Georgia provides an adequate environment for growing vegetables, the varieties just have to be planted at the correct times. Georgia is in U.S. Department of Agriculture hardiness zones 7, 8 and 6, so planting times are important. When planting, choose vegetables for your garden that have similar growing needs, to make it easier for you. A handful of vegetables thrive in Georgia climates and can benefit your dinner table as well as your landscape and pocketbook.
Although not usually common in home gardens, mustard greens (Brassica juncea) can be used in several ways to benefit a landscape and an avid chef. This plant grows up to 3 feet tall, with bright, large, yellow flowers. The green pods that grow from the plant are curved and resemble pea pods. Depending on the Georgia region, mustard greens can be grown year-round as long as they have full sun and consistently moist soil. In the south, they grow in winter, and in the north, east and west they are grown in spring and summer. Toss fresh or sauteed mustard greens with spinach or kale, or add to meat dishes, especially pork.
This vegetable flourishes in Georgia winters and is ideal for gardens as a butterfly attractor. Parsnips (Pastinaca sativa) need constantly wet soil, full sunshine, and lots of growing room since they plant and roots can grow up to 2 feet. This nutty flavored vegetable is usually mashed up like potatoes, added to mashed potatoes, chopped up raw for salads or veggie platters, baked, or fried into chips. Parsnips can also be made into puree or as a sauce.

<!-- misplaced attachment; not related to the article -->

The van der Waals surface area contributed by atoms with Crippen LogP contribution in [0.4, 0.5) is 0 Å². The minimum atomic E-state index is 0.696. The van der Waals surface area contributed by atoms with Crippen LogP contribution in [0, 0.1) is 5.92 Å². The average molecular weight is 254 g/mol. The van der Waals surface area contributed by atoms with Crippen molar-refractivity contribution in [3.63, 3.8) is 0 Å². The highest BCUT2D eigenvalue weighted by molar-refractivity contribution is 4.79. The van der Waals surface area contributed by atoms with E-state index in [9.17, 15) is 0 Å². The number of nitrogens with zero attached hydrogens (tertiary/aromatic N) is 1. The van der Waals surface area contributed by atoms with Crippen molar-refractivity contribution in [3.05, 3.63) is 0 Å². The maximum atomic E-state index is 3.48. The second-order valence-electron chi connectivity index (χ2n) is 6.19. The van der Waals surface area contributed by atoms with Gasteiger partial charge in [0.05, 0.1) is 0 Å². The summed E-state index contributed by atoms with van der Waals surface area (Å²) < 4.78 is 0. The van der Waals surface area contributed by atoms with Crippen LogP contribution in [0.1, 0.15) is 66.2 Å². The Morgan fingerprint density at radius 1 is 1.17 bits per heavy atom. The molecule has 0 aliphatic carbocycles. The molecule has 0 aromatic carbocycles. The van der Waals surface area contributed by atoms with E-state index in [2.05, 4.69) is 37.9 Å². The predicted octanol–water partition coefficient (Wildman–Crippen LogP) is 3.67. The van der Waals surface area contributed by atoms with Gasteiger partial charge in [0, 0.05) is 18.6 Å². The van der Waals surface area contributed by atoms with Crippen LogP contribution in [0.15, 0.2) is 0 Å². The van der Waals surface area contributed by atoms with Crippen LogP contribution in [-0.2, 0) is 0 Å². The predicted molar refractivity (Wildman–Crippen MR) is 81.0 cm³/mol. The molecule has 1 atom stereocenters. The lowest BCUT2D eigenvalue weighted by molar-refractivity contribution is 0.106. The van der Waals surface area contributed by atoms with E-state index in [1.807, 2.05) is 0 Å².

The bright color of beets (Beta vulgaris) add an aesthetic beauty to a garden with bright-red and green hues. Although it looks like a landscaping plant with long, broad leaves, it is very beneficial for the kitchen as well since it can be incorporated into many dishes. When planted in ideal conditions like full sun and moist soil, a beet's stalk grows up to 4 feet tall or more with leaves that branch out to almost 2 feet long. Green and red flowers flourish on the plant during the growing season. Beets don't only grow red, they also grow in colors including white, pink, yellow or even striped. In southern Georgia, beets thrive in winter, while in the north, east and west regions they thrive in summer and spring. Beets are usually eaten sliced and raw, or baked. They can be simmered into soups or sauces, pickled, or steamed.